Critics say the Hong Kong pan-democratic activist group Occupy Central is excluding moderates from their movement and that the vote they are holding on June 22 will be unrepresentative of Hong Kong.
Occupy Central’s “Universal Voting Day” is supposed to produce a winning set of electoral procedures for the group to endorse for the 2017 elections. They will then call on the government to adopt that set of procedures–or a similar one–in order to ensure a free and fair vote for chief executive, or else they will occupy the streets of the main business district.
But more than one month before the votes are even cast, it is already known that the winning platform will include a call for a civic nomination. All three of the proposals on the ballot include a civic nomination. (I have outlined the details of the proposals on my blog, China Travel Writer.)
The three proposals on the ballot were determined after Occupy Central whittled down a list of that originally included more than 20. They solicited opinion from experts on international election law and found 15 of the proposals to be in compliance. On May 6, Occupy Central held a deliberation day and vote to select the three proposals that would make the ballot. Only people who had pledged to support Occupy Central’s proposed occupation were allowed to vote–about 2,500 votes were cast.
But Occupy Central needs more than just the support of the few thousand the movement hopes to rally in the streets if they are to be successful. For the government to face enough pressure to submit to Occupy Central’s demands, Occupy Central needs to have a large amount of the public on their side. The June 22 referendum is supposed to legitimize the occupation of city streets–an act that the group admits is illegal–but many have said the referendum itself lacks legitimacy.
On May 7, Alex Lo, an editorialist for the South China Morning Post wrote an article titled “Occupy Central referendum won’t represent Hong Kong’s electorate.”
In it, he criticized the methods used to select the three ballot proposals:
However the so-called referendum turns out next month, the outcome is no different or any more democratically representative than if Tai and his supporters just come out and demand public nomination as their be-all and end-all position.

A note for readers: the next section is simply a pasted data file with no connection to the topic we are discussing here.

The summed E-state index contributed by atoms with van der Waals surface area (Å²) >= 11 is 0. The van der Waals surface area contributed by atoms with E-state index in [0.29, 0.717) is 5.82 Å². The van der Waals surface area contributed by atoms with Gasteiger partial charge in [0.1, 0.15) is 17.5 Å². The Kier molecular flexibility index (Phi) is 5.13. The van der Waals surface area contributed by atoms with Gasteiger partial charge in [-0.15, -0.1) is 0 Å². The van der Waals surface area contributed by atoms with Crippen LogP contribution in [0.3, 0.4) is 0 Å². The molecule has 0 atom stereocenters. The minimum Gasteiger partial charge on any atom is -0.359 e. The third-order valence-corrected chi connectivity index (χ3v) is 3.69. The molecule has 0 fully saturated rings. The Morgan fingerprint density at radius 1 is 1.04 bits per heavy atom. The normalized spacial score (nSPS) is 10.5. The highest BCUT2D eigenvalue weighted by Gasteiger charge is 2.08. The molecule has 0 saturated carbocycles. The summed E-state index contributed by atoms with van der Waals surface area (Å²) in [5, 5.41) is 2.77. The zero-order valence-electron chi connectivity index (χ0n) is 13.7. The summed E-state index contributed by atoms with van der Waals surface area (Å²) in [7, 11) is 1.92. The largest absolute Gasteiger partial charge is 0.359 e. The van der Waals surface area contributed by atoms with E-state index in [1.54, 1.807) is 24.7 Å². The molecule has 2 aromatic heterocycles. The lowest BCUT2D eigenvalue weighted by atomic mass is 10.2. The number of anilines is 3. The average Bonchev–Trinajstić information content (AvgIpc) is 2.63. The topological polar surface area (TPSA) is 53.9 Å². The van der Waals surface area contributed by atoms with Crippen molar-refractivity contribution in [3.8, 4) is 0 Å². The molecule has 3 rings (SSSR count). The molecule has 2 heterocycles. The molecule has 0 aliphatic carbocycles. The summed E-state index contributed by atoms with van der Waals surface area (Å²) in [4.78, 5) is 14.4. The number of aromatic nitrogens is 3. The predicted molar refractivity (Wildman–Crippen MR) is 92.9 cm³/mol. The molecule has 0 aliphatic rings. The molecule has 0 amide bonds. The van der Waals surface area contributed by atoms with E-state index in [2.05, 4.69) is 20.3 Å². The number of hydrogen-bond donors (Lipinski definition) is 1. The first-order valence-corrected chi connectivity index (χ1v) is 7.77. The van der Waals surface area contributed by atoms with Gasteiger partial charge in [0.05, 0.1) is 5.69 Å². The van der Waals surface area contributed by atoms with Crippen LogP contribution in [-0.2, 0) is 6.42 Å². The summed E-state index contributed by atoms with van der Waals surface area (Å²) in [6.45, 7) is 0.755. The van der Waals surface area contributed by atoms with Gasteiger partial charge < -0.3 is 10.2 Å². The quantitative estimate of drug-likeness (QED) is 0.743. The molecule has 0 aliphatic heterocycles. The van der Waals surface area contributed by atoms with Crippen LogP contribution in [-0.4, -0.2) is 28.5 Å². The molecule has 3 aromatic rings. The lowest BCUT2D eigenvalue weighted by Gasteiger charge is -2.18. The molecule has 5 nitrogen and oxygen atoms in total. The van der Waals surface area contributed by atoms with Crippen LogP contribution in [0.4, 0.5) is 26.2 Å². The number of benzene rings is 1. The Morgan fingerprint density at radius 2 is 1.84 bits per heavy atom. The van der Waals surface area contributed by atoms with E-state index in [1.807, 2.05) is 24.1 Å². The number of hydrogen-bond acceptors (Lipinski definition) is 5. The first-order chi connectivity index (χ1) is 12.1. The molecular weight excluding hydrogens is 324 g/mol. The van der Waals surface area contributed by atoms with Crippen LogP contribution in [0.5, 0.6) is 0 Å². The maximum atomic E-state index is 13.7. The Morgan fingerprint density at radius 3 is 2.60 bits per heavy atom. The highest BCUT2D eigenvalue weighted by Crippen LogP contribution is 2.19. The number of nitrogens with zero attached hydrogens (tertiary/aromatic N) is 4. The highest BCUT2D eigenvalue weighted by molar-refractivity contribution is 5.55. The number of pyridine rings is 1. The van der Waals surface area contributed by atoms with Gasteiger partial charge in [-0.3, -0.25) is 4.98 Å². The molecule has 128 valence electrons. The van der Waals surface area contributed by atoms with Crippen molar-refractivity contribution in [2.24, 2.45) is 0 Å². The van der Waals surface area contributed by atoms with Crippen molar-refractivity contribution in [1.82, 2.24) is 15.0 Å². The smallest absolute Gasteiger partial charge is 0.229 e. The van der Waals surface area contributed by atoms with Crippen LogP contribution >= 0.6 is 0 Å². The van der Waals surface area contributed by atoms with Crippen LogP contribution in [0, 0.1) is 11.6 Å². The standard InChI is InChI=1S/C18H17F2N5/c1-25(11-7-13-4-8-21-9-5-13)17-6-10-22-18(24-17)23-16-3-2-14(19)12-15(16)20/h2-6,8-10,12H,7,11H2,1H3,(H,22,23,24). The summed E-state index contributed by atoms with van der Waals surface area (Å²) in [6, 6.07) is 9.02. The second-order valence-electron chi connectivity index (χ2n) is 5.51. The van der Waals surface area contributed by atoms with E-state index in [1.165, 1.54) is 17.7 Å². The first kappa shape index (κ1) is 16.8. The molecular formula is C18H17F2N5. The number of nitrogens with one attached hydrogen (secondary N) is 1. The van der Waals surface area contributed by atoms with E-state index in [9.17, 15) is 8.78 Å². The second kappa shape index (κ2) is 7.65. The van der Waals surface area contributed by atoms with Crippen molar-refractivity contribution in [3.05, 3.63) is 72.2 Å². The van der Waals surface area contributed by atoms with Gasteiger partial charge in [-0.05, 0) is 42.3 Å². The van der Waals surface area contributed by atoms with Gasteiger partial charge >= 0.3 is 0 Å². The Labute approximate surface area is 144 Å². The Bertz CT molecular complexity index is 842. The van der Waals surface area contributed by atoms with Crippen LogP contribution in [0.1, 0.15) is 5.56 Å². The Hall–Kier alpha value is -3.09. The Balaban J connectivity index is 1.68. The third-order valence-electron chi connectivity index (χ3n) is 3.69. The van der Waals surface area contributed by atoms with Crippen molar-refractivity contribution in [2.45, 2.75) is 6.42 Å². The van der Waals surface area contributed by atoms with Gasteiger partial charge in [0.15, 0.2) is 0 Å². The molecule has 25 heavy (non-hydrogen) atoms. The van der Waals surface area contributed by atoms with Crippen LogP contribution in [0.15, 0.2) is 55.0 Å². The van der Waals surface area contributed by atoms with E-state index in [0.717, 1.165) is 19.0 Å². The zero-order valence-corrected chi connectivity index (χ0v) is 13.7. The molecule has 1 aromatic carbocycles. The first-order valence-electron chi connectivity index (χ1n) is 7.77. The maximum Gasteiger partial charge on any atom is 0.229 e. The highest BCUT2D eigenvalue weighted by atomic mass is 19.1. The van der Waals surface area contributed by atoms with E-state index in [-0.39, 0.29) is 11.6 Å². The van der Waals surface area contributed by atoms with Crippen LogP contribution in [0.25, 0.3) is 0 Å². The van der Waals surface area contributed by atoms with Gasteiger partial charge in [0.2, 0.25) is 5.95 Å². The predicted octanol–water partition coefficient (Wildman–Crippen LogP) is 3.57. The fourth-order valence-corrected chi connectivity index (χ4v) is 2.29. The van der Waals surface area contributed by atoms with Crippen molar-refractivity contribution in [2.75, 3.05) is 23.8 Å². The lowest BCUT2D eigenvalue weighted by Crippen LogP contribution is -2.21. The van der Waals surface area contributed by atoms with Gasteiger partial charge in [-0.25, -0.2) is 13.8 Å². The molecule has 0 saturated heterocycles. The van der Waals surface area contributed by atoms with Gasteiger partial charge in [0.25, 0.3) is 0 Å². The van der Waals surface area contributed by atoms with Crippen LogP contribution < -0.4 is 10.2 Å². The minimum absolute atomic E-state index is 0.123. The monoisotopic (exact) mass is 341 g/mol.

Occupy hired a group of so-called international experts to filter out practically all election reform proposals that supposedly failed to meet international standards, presumably as stated in the United Nations International Covenant on Civil and Political Rights.
But while any reform proposal that has any realistic hope of gaining passage in the legislature must include some elements in those rejected proposals as stipulated by Beijing, Tai and Company effectively make sure only pan-democratic proposals get an airing.
Next, out of the 15 mostly pan-democratic proposals already pre-selected, they had some 2,000 hardcore supporters of Occupy Central yesterday choose three to put forward for their online “referendum” next month. Are these people representative of Hong Kong’s 3.5 million electorate or just an extremely small, self-selecting sample group that constitutes the most extreme and uncompromising elements within the pan-democratic camp?
Another article, headlined “Occupy Central accused of ‘disenfranchising’ moderates in vote”, notes disappointment among moderates, including moderate pan-democrats, who felt their proposals never had a chance:
The decision sparked concern from five moderate pan-democratic lawmakers and from Hong Kong 2020, the advocacy group set up by former chief secretary Anson Chan Fang On-sang.